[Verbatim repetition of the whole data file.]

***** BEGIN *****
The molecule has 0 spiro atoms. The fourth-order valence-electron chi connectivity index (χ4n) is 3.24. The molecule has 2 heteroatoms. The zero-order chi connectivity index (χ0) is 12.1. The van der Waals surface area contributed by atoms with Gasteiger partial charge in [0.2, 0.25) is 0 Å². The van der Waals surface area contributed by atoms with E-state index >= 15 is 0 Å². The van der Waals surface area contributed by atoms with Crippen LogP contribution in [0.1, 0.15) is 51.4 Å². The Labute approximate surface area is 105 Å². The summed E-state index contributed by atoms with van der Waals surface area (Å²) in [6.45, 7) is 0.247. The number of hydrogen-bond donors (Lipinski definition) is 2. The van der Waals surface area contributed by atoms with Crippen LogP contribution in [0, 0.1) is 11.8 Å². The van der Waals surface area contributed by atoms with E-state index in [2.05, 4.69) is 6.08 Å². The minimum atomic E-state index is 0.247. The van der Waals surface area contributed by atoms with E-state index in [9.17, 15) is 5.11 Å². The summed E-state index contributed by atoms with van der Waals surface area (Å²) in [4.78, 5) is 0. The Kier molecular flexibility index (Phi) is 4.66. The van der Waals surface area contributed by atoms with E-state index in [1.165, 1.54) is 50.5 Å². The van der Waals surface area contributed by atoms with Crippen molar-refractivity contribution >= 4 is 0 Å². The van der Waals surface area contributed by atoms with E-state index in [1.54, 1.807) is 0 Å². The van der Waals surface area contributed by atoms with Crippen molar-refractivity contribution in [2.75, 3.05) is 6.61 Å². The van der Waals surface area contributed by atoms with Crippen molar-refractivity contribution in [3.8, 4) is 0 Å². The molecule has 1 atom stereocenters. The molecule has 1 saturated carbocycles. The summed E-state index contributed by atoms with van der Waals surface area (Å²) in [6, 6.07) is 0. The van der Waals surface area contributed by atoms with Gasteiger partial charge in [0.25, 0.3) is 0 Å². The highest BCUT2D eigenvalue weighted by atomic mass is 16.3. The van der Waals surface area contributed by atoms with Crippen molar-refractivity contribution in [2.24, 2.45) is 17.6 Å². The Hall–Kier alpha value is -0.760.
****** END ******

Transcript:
The molecule has 0 spiro atoms. The fourth-order valence-electron chi connectivity index (χ4n) is 3.24. The molecule has 2 heteroatoms. The zero-order chi connectivity index (χ0) is 12.1. The van der Waals surface area contributed by atoms with Gasteiger partial charge in [0.2, 0.25) is 0 Å². The van der Waals surface area contributed by atoms with E-state index >= 15 is 0 Å². The van der Waals surface area contributed by atoms with Crippen LogP contribution in [0.1, 0.15) is 51.4 Å². The Labute approximate surface area is 105 Å². The summed E-state index contributed by atoms with van der Waals surface area (Å²) in [6.45, 7) is 0.247. The number of hydrogen-bond donors (Lipinski definition) is 2. The van der Waals surface area contributed by atoms with Crippen LogP contribution in [0, 0.1) is 11.8 Å². The van der Waals surface area contributed by atoms with E-state index in [2.05, 4.69) is 6.08 Å². The minimum atomic E-state index is 0.247. The van der Waals surface area contributed by atoms with E-state index in [9.17, 15) is 5.11 Å². The summed E-state index contributed by atoms with van der Waals surface area (Å²) in [4.78, 5) is 0. The Kier molecular flexibility index (Phi) is 4.66. The van der Waals surface area contributed by atoms with E-state index in [1.165, 1.54) is 50.5 Å². The van der Waals surface area contributed by atoms with Crippen molar-refractivity contribution >= 4 is 0 Å². The van der Waals surface area contributed by atoms with E-state index in [1.54, 1.807) is 0 Å². The van der Waals surface area contributed by atoms with Crippen molar-refractivity contribution in [2.75, 3.05) is 6.61 Å². The van der Waals surface area contributed by atoms with Crippen molar-refractivity contribution in [3.8, 4) is 0 Å². The molecule has 1 atom stereocenters. The molecule has 1 saturated carbocycles. The summed E-state index contributed by atoms with van der Waals surface area (Å²) in [6, 6.07) is 0. The van der Waals surface area contributed by atoms with Gasteiger partial charge in [0.25, 0.3) is 0 Å². The highest BCUT2D eigenvalue weighted by atomic mass is 16.3. The van der Waals surface area contributed by atoms with Crippen molar-refractivity contribution in [2.24, 2.45) is 17.6 Å². The Hall–Kier alpha value is -0.760.